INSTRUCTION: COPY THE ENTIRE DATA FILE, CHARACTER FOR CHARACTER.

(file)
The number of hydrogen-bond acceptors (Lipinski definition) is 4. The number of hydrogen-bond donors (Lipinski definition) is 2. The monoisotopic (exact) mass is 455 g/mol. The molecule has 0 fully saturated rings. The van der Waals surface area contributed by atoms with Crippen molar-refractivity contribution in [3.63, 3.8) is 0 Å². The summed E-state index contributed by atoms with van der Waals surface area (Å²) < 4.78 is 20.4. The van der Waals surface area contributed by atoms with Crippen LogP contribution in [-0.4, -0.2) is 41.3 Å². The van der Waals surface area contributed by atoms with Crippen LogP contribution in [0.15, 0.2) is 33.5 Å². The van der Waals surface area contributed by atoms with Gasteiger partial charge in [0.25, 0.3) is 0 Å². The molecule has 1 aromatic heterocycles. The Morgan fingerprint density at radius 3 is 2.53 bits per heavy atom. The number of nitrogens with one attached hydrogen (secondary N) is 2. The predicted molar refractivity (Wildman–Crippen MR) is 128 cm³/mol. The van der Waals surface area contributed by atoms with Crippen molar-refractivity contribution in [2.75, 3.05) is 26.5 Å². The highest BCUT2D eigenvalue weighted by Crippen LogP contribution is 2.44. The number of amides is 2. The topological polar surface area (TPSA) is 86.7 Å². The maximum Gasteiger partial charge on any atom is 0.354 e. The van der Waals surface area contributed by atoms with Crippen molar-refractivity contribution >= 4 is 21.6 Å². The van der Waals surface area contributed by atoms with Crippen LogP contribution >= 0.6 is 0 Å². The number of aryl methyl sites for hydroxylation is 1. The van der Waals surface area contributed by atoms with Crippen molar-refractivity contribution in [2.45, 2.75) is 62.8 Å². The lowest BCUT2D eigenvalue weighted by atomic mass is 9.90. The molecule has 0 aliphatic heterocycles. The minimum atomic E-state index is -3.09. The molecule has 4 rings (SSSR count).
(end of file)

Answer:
The number of hydrogen-bond acceptors (Lipinski definition) is 4. The number of hydrogen-bond donors (Lipinski definition) is 2. The monoisotopic (exact) mass is 455 g/mol. The molecule has 0 fully saturated rings. The van der Waals surface area contributed by atoms with Crippen molar-refractivity contribution in [3.63, 3.8) is 0 Å². The summed E-state index contributed by atoms with van der Waals surface area (Å²) < 4.78 is 20.4. The van der Waals surface area contributed by atoms with Crippen LogP contribution in [-0.4, -0.2) is 41.3 Å². The van der Waals surface area contributed by atoms with Crippen LogP contribution in [0.15, 0.2) is 33.5 Å². The van der Waals surface area contributed by atoms with Gasteiger partial charge in [0.25, 0.3) is 0 Å². The molecule has 1 aromatic heterocycles. The Morgan fingerprint density at radius 3 is 2.53 bits per heavy atom. The number of nitrogens with one attached hydrogen (secondary N) is 2. The predicted molar refractivity (Wildman–Crippen MR) is 128 cm³/mol. The van der Waals surface area contributed by atoms with Crippen molar-refractivity contribution in [2.75, 3.05) is 26.5 Å². The highest BCUT2D eigenvalue weighted by Crippen LogP contribution is 2.44. The number of amides is 2. The topological polar surface area (TPSA) is 86.7 Å². The maximum Gasteiger partial charge on any atom is 0.354 e. The van der Waals surface area contributed by atoms with Crippen molar-refractivity contribution >= 4 is 21.6 Å². The van der Waals surface area contributed by atoms with Crippen LogP contribution >= 0.6 is 0 Å². The number of aryl methyl sites for hydroxylation is 1. The van der Waals surface area contributed by atoms with Crippen molar-refractivity contribution in [2.45, 2.75) is 62.8 Å². The lowest BCUT2D eigenvalue weighted by atomic mass is 9.90. The molecule has 0 aliphatic heterocycles. The minimum atomic E-state index is -3.09. The molecule has 4 rings (SSSR count).